Over 90,000 hate crimes were reported to the police in England and Wales in 2017/8; an increase of 17 percent compared to the year before and more than double the number reported five years ago.
Meanwhile Britain's home office is launching a public awareness campaign to educate people what constitutes a hate crime.
The Home Office hopes the campaign will help people in Britain understand hate crime and recognize it as a criminal offence.
The strap line of the public awareness project states: "If you target anyone with verbal, online or physical abuse because of their religion, race, sexual orientation, disability or transgender identity — you may be committing a hate crime. It's not just offensive. It's an offence."
A spike in hate crime was reported around the time of the UK's EU referendum with offences relating to xenophobia specifically increasing.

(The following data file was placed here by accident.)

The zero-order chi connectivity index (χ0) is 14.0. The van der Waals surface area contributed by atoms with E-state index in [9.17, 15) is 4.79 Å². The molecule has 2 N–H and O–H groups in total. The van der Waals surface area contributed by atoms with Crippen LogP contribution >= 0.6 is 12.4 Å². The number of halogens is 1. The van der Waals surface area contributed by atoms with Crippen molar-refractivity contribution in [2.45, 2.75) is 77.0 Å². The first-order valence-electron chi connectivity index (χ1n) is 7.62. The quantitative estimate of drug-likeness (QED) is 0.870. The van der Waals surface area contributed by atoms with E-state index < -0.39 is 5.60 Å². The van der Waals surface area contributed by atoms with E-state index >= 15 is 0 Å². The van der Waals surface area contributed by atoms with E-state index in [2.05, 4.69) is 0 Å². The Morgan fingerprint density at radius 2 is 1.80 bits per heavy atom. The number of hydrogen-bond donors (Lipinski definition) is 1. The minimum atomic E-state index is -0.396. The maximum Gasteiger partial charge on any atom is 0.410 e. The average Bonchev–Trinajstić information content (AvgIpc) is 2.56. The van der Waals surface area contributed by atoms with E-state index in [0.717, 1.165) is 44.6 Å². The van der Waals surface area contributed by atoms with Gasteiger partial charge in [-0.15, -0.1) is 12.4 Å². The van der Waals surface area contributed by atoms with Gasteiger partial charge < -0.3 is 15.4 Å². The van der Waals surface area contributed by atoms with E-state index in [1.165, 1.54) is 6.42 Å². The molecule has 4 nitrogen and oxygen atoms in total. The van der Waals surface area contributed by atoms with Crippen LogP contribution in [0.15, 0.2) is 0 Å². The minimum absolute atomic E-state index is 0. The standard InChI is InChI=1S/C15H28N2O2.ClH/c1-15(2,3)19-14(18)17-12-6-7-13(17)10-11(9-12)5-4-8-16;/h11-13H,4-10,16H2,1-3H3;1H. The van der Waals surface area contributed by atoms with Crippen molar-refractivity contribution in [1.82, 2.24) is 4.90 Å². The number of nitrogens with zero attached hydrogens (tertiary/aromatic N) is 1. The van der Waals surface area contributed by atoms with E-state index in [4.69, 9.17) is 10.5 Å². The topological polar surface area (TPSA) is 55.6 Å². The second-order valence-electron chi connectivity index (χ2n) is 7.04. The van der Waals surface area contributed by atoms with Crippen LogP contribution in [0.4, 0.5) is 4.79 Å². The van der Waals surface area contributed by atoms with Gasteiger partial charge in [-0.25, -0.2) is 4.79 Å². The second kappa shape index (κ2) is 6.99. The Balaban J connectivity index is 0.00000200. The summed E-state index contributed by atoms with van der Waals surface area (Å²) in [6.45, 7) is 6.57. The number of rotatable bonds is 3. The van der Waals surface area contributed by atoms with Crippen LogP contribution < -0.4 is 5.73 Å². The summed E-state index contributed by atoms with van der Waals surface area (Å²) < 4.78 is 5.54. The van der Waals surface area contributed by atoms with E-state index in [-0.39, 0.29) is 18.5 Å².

"Committing a hate crime goes against all the shared values we hold and can have a traumatic impact on victims," Minister for countering extremism Baroness Williams said.
"The campaign gives clear examples of hate crime and sends a message that not only is this behavior unacceptable, it is a criminal offence."
"This is just one part of the ongoing work of the government to tackle hate crime to ensure this sickening behavior is stamped out," Baroness Williams added.
Government launches new national Hate Crime awareness campaign.— Stop Hate UK (@stophateuk) October 31, 2018
Please take a look at the article detailing the new government #HateCrime awareness campaign which we are pleased to have consulted upon.https://t.co/rY9tRtvrV1
The home office hopes to reassure communities at risk of hate crime that the British government takes this seriously. The social media campaign has been developed in consultation with the Crown Prosecution Service (CPS) and the Independent Advisory Group on Hate Crime.